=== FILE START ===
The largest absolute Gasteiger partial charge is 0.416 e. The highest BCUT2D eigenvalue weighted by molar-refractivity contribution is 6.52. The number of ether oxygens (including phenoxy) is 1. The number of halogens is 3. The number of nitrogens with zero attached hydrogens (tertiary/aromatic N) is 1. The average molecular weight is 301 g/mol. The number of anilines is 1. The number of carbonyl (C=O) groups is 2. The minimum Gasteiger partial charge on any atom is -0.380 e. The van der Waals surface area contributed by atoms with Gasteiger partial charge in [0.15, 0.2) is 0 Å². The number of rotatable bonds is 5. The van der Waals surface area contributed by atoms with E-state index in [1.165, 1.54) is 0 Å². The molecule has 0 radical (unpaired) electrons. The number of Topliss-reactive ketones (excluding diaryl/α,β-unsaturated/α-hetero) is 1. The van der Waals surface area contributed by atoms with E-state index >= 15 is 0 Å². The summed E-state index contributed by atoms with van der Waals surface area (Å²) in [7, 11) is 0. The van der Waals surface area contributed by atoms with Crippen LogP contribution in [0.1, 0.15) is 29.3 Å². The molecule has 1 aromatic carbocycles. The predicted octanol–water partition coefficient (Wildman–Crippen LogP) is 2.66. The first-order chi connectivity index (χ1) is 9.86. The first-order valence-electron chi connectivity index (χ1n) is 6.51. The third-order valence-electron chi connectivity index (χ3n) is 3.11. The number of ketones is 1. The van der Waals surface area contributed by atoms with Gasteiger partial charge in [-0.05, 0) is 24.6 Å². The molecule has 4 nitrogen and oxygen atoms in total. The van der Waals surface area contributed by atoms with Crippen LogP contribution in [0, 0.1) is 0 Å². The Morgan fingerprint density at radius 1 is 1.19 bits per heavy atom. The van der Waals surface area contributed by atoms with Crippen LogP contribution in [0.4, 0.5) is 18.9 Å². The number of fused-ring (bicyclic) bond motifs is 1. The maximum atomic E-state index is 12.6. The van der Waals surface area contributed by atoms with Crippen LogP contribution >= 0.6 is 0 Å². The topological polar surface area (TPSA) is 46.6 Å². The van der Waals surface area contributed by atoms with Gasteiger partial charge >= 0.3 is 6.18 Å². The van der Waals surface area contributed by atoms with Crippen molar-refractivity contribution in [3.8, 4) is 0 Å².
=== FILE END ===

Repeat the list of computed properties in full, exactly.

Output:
The largest absolute Gasteiger partial charge is 0.416 e. The highest BCUT2D eigenvalue weighted by molar-refractivity contribution is 6.52. The number of ether oxygens (including phenoxy) is 1. The number of halogens is 3. The number of nitrogens with zero attached hydrogens (tertiary/aromatic N) is 1. The average molecular weight is 301 g/mol. The number of anilines is 1. The number of carbonyl (C=O) groups is 2. The minimum Gasteiger partial charge on any atom is -0.380 e. The van der Waals surface area contributed by atoms with Gasteiger partial charge in [0.15, 0.2) is 0 Å². The number of rotatable bonds is 5. The van der Waals surface area contributed by atoms with E-state index in [1.165, 1.54) is 0 Å². The molecule has 0 radical (unpaired) electrons. The number of Topliss-reactive ketones (excluding diaryl/α,β-unsaturated/α-hetero) is 1. The van der Waals surface area contributed by atoms with E-state index >= 15 is 0 Å². The summed E-state index contributed by atoms with van der Waals surface area (Å²) in [7, 11) is 0. The van der Waals surface area contributed by atoms with Crippen LogP contribution in [0.1, 0.15) is 29.3 Å². The molecule has 1 aromatic carbocycles. The predicted octanol–water partition coefficient (Wildman–Crippen LogP) is 2.66. The first-order chi connectivity index (χ1) is 9.86. The first-order valence-electron chi connectivity index (χ1n) is 6.51. The third-order valence-electron chi connectivity index (χ3n) is 3.11. The number of ketones is 1. The van der Waals surface area contributed by atoms with Gasteiger partial charge in [-0.05, 0) is 24.6 Å². The molecule has 4 nitrogen and oxygen atoms in total. The van der Waals surface area contributed by atoms with Crippen LogP contribution in [0, 0.1) is 0 Å². The Morgan fingerprint density at radius 1 is 1.19 bits per heavy atom. The van der Waals surface area contributed by atoms with Crippen LogP contribution in [0.4, 0.5) is 18.9 Å². The number of fused-ring (bicyclic) bond motifs is 1. The maximum atomic E-state index is 12.6. The van der Waals surface area contributed by atoms with Crippen LogP contribution >= 0.6 is 0 Å². The topological polar surface area (TPSA) is 46.6 Å². The van der Waals surface area contributed by atoms with Gasteiger partial charge >= 0.3 is 6.18 Å². The van der Waals surface area contributed by atoms with Crippen molar-refractivity contribution in [3.8, 4) is 0 Å².